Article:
The two players converged and each pulled away at the last moment, as the ball dropped and they bumped into each other. It's unclear who was to blame, but it would be surprising if Escobar pulled away without hearing an outfielder call him off.
Traditionally, an outfielder has the right of way and is taught to take command of the play and catch it if at all possible because running backward makes it a difficult play for an infielder.
Adrian Beltre singled and was erased with a double play, but Chris Gimenez drove in the run that never should have been on the bases. That was the final run Texas pushed across, and the Twins took Hughes off the hook for the loss with a two-run, game-winning rally in the ninth inning. Closer Glen Perkins earned the win.
5. Some good timely hitting and good fortune went into the Twins' ninth-inning rally. That half inning perhaps warrants a 5 thoughts column of its own, but I'll highlight some key takeaways.
a) Oswaldo Arcia doubled high off the wall in right-center, narrowly missing his second home run of the game. (He drilled a solo shot in the second inning off Baker.)
b) Josh Willingham struck out when he tried to check his swing.
c) Eduardo Nunez came through with the critical hit, when he laced a single to right field. Arcia rounded third base and headed for home as the tying run. Nunez, knowing Arcia is not the fastest runner, rounded first to attempt to draw the throw. Right fielder Alex Rios didn't bite; his objective was to prevent the tying run from scoring, and retiring Nunez on the base paths wouldn't accomplish that. (By the time Texas could tag out Nunez, Arcia surely would have scored. He's not that slow.) The throw to the plate was not in time to get Arcia, and a return throw to second base couldn't catch Nunez, either.
d) Kurt Suzuki then hit a soft ground ball to third baseman Adrian Beltre. Nunez headed for third, expecting a throw across the diamond to try to get Suzuki at first and end the inning. Nunez said he anticipated the throw and knew if Beltre threw to first, it would be worth rounding third base, just in case of an overthrow or some other misplay at first. Only Beltre never threw the ball. He focused on Nunez instead, and Nunez appeared to go well out of the baseline to avoid a tag. Third-base umpire Mike DiMuro ruled that Nunez was safe, since Beltre did not attempt to tag Nunez.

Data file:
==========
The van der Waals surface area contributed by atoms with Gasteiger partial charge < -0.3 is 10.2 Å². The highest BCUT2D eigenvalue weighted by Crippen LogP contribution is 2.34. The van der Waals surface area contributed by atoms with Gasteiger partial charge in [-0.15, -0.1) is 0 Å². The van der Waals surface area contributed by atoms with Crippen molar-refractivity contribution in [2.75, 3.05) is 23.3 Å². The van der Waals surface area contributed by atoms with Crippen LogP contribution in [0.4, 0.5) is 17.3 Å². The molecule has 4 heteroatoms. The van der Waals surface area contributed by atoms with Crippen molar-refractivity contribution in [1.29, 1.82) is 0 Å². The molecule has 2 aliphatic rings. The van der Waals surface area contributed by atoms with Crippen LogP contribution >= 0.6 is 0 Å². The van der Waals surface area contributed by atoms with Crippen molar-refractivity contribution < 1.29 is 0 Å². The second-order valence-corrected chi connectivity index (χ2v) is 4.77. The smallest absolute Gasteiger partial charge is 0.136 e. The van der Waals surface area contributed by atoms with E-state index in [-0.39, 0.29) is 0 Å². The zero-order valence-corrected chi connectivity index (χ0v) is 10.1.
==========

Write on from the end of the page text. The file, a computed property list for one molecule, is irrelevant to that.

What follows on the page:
"If he would have stuck his glove out to try to make an attempt, we have a different play," crew chief Jerry Layne said after the game.
Perhaps Nunez's wide angle allowed him to evade Beltre. If Beltre made the throw to first to force out Suzuki, the game would have remained tied and gone into extras. As it was....
e) ...Kurt Suzuki took second base on a defensive indifference with Eduardo Escobar at the plate. Then Escobar was intentionally walked for the first time in his Major League career.
f) That set up rookie Danny Santana's heroics, a term I hesitate to use, given the circumstances. Santana hit a bases-loaded tapper back to pitcher Joakim Soria, who had to come off the mound to his right (third base side) to field the ball. Santana raced down the line as Nunez streaked for the plate. If an out was recorded at any base, the game would go into extra innings. Whether it was Santana's speed or something else that forced Soria's hand, he bobbled the ball and the runners all were safe. The Twins won. An extra-dramatic finish to a game that is sure to have a few unsung heroes.